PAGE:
|Credit: Renegade Medics
What it means is that a lot of traumatic deaths (in this case, gunshot wounds) are preventable if people are trained to deal with them. It matters not if a person is pro-gun or anti-gun, we all have the ability to save lives.
I am personally fairly comfortable with treating trauma, as I started my "life" in medicine first as an athletic trainer, then an EMT. Though I currently teach Medical Assistants, I'm still fairly comfortable with trauma. I knew that if something happened at work, I'd be okay handling it, but I was being short-sighted. While I could handle it, could others on our campus?
After reading the post by Renegade Medics, I made up my mind to do something about it, because they are right - everyone on campus should be trained. That's something I can do for my campus - staff and students.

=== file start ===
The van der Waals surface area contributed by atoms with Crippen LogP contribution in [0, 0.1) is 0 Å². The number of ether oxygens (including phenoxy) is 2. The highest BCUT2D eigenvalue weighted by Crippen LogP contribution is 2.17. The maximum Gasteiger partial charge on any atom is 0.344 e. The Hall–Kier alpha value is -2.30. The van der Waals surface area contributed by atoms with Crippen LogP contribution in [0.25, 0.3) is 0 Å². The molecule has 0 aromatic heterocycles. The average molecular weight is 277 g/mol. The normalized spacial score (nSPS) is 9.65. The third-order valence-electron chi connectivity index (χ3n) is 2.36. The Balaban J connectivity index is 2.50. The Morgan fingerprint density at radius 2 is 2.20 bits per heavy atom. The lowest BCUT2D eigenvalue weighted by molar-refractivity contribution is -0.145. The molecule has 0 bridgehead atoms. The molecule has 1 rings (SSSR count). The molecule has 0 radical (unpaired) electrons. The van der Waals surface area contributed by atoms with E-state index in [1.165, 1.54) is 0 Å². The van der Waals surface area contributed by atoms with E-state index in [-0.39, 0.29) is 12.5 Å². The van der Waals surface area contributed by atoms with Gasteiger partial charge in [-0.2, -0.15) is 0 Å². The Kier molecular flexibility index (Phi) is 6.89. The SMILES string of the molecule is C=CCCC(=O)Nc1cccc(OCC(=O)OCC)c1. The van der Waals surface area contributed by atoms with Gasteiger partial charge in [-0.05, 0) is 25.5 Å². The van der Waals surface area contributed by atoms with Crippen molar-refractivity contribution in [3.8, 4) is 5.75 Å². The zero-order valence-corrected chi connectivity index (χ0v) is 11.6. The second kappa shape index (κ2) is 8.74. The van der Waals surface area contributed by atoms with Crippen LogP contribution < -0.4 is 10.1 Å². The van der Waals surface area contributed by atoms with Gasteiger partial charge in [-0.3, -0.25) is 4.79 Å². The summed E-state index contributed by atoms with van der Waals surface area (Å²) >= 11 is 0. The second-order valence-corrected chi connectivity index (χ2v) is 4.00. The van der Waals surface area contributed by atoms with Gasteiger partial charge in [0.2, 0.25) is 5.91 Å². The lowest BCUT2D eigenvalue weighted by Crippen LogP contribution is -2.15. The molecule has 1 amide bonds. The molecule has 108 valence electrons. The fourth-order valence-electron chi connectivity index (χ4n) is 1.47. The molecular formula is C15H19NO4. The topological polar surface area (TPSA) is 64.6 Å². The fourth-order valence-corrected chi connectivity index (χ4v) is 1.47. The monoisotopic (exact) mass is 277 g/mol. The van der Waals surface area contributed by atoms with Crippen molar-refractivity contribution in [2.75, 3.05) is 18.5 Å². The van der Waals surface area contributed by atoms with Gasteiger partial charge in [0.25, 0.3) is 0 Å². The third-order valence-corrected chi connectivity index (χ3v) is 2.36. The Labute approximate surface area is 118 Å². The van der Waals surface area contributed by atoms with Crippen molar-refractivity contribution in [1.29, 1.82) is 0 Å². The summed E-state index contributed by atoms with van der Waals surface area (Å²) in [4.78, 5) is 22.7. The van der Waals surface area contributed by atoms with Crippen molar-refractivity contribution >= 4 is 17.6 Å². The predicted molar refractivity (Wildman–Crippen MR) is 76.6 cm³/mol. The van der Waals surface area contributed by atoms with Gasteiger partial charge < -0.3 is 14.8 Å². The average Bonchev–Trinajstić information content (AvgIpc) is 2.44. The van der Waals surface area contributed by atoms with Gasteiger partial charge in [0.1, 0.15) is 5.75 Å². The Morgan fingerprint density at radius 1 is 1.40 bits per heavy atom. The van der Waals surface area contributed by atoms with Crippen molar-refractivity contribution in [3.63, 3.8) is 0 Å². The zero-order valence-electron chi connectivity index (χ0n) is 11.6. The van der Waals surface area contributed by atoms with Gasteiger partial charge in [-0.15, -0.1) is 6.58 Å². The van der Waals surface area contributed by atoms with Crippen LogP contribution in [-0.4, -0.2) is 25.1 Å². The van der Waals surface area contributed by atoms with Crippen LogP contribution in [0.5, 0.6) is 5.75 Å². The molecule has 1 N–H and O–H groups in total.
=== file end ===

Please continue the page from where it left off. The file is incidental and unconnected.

I immediately started texting my boss, telling him that I wanted to place a trauma kit in every classroom and that I wanted to do a staff/faculty training to teach everyone how to use it. I'm not looking at making a full trauma kit - there won't be any IV bags, trach kits, etc. It will be a very basic, oh shit bag, with TQs, chest seals, and packing gauze. You know, basically what I carry in my IFAK. One in every classroom, with all staff/faculty members trained will go a long way toward saving lives.
I know, after every big tragedy, we look around and ask, "what can I do?". Well, this is what I can do.
What can you do? Start by getting training yourself. Here's a great place to start: Bleedingcontrol.org
Look for free classes near you. Or, if you're an instructor, sign up to teach free classes.